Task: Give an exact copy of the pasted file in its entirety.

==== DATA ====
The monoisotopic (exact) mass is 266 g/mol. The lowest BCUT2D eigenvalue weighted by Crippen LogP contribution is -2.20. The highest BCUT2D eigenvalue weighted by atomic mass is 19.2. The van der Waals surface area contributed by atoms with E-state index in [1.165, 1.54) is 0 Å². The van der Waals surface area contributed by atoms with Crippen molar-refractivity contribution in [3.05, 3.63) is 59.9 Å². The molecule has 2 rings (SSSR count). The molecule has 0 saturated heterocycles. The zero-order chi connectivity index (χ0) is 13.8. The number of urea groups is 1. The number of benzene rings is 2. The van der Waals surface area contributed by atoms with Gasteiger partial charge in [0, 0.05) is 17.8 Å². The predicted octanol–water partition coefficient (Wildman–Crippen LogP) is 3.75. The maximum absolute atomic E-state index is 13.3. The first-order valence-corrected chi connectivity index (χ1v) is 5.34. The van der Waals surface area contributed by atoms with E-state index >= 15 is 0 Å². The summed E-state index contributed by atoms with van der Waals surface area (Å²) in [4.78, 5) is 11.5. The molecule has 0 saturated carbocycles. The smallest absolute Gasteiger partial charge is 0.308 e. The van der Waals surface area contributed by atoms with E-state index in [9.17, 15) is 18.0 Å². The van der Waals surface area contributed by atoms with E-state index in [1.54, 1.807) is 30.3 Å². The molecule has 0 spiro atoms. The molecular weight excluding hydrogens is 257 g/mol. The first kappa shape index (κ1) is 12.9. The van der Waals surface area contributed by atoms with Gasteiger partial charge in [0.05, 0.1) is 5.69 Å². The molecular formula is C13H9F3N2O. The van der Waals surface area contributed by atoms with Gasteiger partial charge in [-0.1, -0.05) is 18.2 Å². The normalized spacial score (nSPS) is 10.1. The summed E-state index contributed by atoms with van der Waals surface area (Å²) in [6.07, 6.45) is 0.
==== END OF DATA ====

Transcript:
The monoisotopic (exact) mass is 266 g/mol. The lowest BCUT2D eigenvalue weighted by Crippen LogP contribution is -2.20. The highest BCUT2D eigenvalue weighted by atomic mass is 19.2. The van der Waals surface area contributed by atoms with E-state index in [1.165, 1.54) is 0 Å². The van der Waals surface area contributed by atoms with Crippen molar-refractivity contribution in [3.05, 3.63) is 59.9 Å². The molecule has 2 rings (SSSR count). The molecule has 0 saturated heterocycles. The zero-order chi connectivity index (χ0) is 13.8. The number of urea groups is 1. The number of benzene rings is 2. The van der Waals surface area contributed by atoms with Gasteiger partial charge in [0, 0.05) is 17.8 Å². The predicted octanol–water partition coefficient (Wildman–Crippen LogP) is 3.75. The maximum absolute atomic E-state index is 13.3. The first-order valence-corrected chi connectivity index (χ1v) is 5.34. The van der Waals surface area contributed by atoms with E-state index >= 15 is 0 Å². The summed E-state index contributed by atoms with van der Waals surface area (Å²) in [4.78, 5) is 11.5. The molecule has 0 saturated carbocycles. The smallest absolute Gasteiger partial charge is 0.308 e. The van der Waals surface area contributed by atoms with E-state index in [9.17, 15) is 18.0 Å². The van der Waals surface area contributed by atoms with E-state index in [1.54, 1.807) is 30.3 Å². The molecule has 0 spiro atoms. The molecular weight excluding hydrogens is 257 g/mol. The first kappa shape index (κ1) is 12.9. The van der Waals surface area contributed by atoms with Gasteiger partial charge in [0.05, 0.1) is 5.69 Å². The molecular formula is C13H9F3N2O. The van der Waals surface area contributed by atoms with Gasteiger partial charge in [-0.1, -0.05) is 18.2 Å². The normalized spacial score (nSPS) is 10.1. The summed E-state index contributed by atoms with van der Waals surface area (Å²) in [6.07, 6.45) is 0.